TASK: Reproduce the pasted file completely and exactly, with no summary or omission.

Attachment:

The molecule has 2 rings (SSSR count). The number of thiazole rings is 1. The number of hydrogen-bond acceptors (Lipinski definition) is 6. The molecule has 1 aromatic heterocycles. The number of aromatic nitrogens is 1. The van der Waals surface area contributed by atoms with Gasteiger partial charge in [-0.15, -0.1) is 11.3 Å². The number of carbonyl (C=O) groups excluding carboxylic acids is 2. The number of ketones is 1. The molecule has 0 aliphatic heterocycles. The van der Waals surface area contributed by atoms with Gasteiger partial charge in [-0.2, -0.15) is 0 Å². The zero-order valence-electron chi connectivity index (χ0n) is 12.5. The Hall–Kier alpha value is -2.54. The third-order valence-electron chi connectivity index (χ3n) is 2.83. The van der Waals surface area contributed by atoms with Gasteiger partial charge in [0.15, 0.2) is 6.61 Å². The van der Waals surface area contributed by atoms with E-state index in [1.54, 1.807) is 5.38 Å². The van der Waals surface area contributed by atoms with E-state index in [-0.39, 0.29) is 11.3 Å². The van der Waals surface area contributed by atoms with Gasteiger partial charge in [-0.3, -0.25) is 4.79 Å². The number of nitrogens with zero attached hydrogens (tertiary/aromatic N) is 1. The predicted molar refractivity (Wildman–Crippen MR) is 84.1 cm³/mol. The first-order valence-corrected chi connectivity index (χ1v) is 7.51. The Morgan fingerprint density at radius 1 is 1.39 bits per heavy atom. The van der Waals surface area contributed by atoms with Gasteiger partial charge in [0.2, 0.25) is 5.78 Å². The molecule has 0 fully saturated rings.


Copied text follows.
The molecule has 2 rings (SSSR count). The number of thiazole rings is 1. The number of hydrogen-bond acceptors (Lipinski definition) is 6. The molecule has 1 aromatic heterocycles. The number of aromatic nitrogens is 1. The van der Waals surface area contributed by atoms with Gasteiger partial charge in [-0.15, -0.1) is 11.3 Å². The number of carbonyl (C=O) groups excluding carboxylic acids is 2. The number of ketones is 1. The molecule has 0 aliphatic heterocycles. The van der Waals surface area contributed by atoms with Gasteiger partial charge in [-0.2, -0.15) is 0 Å². The zero-order valence-electron chi connectivity index (χ0n) is 12.5. The Hall–Kier alpha value is -2.54. The third-order valence-electron chi connectivity index (χ3n) is 2.83. The van der Waals surface area contributed by atoms with Gasteiger partial charge in [0.15, 0.2) is 6.61 Å². The van der Waals surface area contributed by atoms with E-state index in [1.54, 1.807) is 5.38 Å². The van der Waals surface area contributed by atoms with E-state index in [-0.39, 0.29) is 11.3 Å². The van der Waals surface area contributed by atoms with Gasteiger partial charge in [-0.3, -0.25) is 4.79 Å². The number of nitrogens with zero attached hydrogens (tertiary/aromatic N) is 1. The predicted molar refractivity (Wildman–Crippen MR) is 84.1 cm³/mol. The first-order valence-corrected chi connectivity index (χ1v) is 7.51. The Morgan fingerprint density at radius 1 is 1.39 bits per heavy atom. The van der Waals surface area contributed by atoms with Gasteiger partial charge in [0.2, 0.25) is 5.78 Å². The molecule has 0 fully saturated rings.